3.  Not understanding how community-property laws affect your designations

While you can generally name whomever you choose as a beneficiary for your life insurance policy, in community-property states the spouse usually has to choose to waive their rights to the funds. Community property states currently include: Arizona, New Mexico, California, Idaho, Louisiana, Nevada, Texas, Washington, Wisconsin.

4.  Avoid potential tax problems that could arise

You may see this and think, “I thought life insurance benefits were tax-free!”  Generally you would be correct.  In some circumstances there can be gift tax issues – such as when three different people play the roles of owner, insured and beneficiary.  For example, if Jane owns a policy on her husband John, and their daughter Suzie is listed as the beneficiary, there could be a gift tax issue if John passes away since it can seem that Jane, as the owner of the policy, is gifting those funds to Suzie.  This also can come into play due to community property laws.  This can be a very complicated situation and we recommend discussing it with a financial adviser or calling our office for more information.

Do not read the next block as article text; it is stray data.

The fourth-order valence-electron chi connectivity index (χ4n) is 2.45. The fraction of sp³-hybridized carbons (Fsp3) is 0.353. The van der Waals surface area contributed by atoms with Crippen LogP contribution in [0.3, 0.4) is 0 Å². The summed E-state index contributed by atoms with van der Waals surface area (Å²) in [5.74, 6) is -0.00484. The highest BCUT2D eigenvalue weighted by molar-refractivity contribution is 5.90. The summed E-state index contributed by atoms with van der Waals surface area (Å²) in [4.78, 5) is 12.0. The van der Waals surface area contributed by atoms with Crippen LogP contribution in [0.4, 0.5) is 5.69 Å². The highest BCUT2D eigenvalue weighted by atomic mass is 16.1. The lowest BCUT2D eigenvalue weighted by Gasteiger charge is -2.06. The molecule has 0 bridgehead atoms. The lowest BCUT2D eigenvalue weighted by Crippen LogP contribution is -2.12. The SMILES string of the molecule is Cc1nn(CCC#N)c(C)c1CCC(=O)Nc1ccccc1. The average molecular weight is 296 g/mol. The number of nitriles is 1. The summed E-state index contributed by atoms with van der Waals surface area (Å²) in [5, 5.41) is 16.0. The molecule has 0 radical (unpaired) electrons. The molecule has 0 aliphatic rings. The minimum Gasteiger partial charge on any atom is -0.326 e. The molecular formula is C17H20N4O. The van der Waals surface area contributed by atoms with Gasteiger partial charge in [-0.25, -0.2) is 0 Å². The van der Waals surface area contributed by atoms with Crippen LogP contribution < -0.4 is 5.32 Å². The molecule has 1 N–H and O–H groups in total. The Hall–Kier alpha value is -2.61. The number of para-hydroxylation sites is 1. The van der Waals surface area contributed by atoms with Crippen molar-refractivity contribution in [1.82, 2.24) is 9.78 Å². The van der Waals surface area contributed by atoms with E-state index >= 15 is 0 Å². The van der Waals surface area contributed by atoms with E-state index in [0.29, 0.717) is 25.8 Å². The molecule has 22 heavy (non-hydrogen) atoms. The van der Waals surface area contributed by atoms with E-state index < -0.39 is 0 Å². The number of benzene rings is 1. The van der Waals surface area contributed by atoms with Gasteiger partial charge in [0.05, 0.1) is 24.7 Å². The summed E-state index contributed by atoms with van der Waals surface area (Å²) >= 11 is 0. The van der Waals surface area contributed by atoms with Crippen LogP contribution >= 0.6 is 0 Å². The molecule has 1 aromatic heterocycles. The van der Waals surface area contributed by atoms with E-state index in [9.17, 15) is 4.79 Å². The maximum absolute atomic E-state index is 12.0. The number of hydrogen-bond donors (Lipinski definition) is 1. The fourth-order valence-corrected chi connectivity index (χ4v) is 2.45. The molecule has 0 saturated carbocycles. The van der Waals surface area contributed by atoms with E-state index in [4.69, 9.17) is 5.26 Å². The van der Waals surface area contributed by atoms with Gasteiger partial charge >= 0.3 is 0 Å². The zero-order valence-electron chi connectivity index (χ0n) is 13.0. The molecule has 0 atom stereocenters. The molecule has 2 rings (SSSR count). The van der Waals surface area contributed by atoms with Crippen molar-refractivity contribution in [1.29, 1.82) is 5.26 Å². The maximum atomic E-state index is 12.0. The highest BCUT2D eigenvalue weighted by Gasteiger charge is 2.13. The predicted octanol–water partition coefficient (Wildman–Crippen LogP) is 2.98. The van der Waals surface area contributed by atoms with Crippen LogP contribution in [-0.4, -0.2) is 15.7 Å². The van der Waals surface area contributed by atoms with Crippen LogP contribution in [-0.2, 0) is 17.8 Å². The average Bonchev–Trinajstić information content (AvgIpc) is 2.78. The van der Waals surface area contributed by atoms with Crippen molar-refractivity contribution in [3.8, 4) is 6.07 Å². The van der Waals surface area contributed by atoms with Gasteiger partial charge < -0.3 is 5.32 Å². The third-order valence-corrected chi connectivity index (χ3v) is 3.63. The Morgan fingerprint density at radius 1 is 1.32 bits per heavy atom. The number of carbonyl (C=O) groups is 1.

5.  Your trust or will do not supersede the insurance policy designations

As mentioned earlier, the designations listed on your insurance policy will actually override the beneficiaries on your will or trust in regards to the proceeds from the policy.  If you have listed your child as a beneficiary on your insurance but have since disinherited that child in your living trust or will, they will still receive the life insurance if you did not update that designation.  This is why we recommend naming your trust as the beneficiary on your policies in order to avoid having to update multiple legal documents and to avoid potential difficulties.

6.  Make sure to update as needed